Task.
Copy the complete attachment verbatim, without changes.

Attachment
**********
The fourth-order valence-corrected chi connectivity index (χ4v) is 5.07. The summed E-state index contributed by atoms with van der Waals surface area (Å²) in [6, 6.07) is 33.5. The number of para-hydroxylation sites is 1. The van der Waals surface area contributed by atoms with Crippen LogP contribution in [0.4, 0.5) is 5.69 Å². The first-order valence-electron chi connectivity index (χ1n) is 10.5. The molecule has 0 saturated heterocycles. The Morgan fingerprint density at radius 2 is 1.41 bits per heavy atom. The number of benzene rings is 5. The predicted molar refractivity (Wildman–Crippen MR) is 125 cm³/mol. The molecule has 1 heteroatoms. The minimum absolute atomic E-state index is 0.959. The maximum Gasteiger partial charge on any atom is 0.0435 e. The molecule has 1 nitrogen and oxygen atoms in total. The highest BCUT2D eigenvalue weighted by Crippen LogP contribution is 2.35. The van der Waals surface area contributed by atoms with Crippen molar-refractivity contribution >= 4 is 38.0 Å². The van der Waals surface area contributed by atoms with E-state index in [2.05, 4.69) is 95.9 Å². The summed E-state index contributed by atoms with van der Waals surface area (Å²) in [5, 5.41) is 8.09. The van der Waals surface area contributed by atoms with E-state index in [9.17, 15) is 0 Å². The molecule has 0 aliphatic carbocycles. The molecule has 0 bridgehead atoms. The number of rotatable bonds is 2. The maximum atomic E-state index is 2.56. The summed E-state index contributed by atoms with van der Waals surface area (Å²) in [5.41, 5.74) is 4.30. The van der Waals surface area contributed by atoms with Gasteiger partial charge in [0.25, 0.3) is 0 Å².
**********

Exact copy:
The fourth-order valence-corrected chi connectivity index (χ4v) is 5.07. The summed E-state index contributed by atoms with van der Waals surface area (Å²) in [6, 6.07) is 33.5. The number of para-hydroxylation sites is 1. The van der Waals surface area contributed by atoms with Crippen LogP contribution in [0.4, 0.5) is 5.69 Å². The first-order valence-electron chi connectivity index (χ1n) is 10.5. The molecule has 0 saturated heterocycles. The Morgan fingerprint density at radius 2 is 1.41 bits per heavy atom. The number of benzene rings is 5. The predicted molar refractivity (Wildman–Crippen MR) is 125 cm³/mol. The molecule has 1 heteroatoms. The minimum absolute atomic E-state index is 0.959. The maximum Gasteiger partial charge on any atom is 0.0435 e. The molecule has 1 nitrogen and oxygen atoms in total. The highest BCUT2D eigenvalue weighted by Crippen LogP contribution is 2.35. The van der Waals surface area contributed by atoms with Crippen molar-refractivity contribution >= 4 is 38.0 Å². The van der Waals surface area contributed by atoms with E-state index in [2.05, 4.69) is 95.9 Å². The summed E-state index contributed by atoms with van der Waals surface area (Å²) in [5, 5.41) is 8.09. The van der Waals surface area contributed by atoms with E-state index in [9.17, 15) is 0 Å². The molecule has 0 aliphatic carbocycles. The molecule has 0 bridgehead atoms. The number of rotatable bonds is 2. The maximum atomic E-state index is 2.56. The summed E-state index contributed by atoms with van der Waals surface area (Å²) in [5.41, 5.74) is 4.30. The van der Waals surface area contributed by atoms with Gasteiger partial charge in [0.25, 0.3) is 0 Å².